The marker commemorates Mentelle’s for Young Ladies, a school that Charlotte and Waldemarde Mentelle started in the late 1700s originally located on the campus of Transylvania Seminary. Around 1820, the Mentelles moved the school to a home called Rose Hill on five acres of land which they had been given for their lifelong use. The school closed around 1860 after their deaths, and the house has been gone since the late 1860s.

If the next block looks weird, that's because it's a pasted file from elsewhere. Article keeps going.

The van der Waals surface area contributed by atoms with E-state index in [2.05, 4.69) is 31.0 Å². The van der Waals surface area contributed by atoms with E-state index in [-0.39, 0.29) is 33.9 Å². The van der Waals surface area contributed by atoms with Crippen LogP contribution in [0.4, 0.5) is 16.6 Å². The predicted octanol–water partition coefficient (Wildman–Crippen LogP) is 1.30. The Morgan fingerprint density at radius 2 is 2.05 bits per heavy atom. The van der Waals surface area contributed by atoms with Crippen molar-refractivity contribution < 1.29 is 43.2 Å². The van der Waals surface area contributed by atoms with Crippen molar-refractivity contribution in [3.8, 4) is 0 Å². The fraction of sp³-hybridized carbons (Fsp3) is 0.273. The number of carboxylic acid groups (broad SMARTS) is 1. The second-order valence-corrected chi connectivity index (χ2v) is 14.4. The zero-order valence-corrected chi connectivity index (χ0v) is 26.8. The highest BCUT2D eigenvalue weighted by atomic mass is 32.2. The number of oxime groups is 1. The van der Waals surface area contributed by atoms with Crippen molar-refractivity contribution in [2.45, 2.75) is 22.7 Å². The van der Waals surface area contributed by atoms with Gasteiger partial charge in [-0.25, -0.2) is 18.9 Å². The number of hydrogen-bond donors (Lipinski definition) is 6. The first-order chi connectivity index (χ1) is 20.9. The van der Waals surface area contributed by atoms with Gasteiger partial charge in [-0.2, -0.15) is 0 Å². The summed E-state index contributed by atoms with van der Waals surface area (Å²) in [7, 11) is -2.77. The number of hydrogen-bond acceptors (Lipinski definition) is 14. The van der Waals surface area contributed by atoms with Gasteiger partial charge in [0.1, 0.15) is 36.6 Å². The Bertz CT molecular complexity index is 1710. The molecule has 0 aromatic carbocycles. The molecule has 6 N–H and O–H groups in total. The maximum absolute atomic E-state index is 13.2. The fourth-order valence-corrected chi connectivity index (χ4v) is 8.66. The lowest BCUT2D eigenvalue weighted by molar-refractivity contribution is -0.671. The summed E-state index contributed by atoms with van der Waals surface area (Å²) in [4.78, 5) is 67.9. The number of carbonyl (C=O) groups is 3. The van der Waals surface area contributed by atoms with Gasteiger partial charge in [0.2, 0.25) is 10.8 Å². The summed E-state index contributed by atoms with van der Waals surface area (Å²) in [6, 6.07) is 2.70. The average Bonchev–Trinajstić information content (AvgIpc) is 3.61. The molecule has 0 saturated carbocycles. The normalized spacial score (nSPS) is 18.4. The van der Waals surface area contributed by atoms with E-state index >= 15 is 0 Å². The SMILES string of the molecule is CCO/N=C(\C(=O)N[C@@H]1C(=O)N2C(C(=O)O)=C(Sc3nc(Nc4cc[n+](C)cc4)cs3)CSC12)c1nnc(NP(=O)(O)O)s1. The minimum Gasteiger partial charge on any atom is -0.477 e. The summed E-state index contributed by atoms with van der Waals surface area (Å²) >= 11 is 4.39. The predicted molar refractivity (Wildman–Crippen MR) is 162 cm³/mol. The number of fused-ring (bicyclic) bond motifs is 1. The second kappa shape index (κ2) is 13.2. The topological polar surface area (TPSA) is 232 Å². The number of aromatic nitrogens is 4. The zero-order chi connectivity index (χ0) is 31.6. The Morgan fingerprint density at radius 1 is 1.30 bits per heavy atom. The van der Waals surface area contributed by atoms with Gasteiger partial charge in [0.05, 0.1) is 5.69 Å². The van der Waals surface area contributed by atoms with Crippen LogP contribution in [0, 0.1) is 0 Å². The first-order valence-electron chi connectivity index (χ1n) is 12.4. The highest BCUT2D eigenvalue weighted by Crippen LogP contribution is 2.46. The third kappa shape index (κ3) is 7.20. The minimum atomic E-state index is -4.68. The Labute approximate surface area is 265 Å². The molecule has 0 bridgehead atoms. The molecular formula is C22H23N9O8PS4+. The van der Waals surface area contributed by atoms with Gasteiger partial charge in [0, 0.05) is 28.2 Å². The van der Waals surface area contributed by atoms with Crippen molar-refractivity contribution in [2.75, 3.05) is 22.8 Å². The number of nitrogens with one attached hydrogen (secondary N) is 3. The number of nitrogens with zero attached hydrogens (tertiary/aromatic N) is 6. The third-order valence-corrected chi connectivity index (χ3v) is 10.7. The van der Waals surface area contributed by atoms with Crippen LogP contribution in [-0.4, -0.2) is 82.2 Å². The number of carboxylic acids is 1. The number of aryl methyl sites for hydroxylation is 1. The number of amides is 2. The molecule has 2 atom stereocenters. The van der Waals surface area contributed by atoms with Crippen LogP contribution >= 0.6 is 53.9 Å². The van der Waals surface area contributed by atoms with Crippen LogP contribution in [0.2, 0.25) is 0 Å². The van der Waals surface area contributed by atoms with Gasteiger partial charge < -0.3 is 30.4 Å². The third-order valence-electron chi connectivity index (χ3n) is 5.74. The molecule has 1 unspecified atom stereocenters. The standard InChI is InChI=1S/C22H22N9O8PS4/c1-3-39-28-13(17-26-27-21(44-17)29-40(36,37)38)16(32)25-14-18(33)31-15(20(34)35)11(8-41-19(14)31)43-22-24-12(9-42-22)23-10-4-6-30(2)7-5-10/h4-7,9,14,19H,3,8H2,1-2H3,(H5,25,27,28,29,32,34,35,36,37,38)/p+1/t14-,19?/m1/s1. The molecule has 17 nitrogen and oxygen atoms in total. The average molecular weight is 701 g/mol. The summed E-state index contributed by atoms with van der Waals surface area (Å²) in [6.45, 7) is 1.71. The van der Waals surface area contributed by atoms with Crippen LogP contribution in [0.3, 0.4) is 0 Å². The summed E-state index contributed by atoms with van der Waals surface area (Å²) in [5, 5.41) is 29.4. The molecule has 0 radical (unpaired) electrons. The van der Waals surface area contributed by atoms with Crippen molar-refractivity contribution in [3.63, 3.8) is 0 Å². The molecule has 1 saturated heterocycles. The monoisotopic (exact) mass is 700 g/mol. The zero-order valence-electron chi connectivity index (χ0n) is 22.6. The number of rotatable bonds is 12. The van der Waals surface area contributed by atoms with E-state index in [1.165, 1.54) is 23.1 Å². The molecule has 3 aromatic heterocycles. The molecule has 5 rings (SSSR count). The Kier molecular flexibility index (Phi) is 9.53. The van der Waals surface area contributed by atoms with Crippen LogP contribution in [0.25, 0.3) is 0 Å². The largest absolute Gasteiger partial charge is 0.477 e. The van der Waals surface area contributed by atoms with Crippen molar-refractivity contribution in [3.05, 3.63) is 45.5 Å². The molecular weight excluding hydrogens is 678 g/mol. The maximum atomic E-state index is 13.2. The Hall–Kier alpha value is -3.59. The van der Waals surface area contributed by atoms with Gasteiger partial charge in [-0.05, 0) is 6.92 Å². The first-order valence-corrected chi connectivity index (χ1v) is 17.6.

The Mentelles, Parisians who fled their homeland during the French Revolution, taught social etiquette, literature, dancing and French. Mary Todd Lincoln attended the school from 1832 to 1836. It was located about four blocks from the marker’s location, across the road from Henry Clay’s home, Ashland.
The location of the marker is significant because it is on land the Mentelles once owned. Mentelle Park was developed by local businessmen in 1906. The houses had modern amenities and the developers used modern marketing techniques to sell them. Several surrounding neighborhoods were added later, and in 1985, Mentelle Park was placed on the National Register of Historic Places.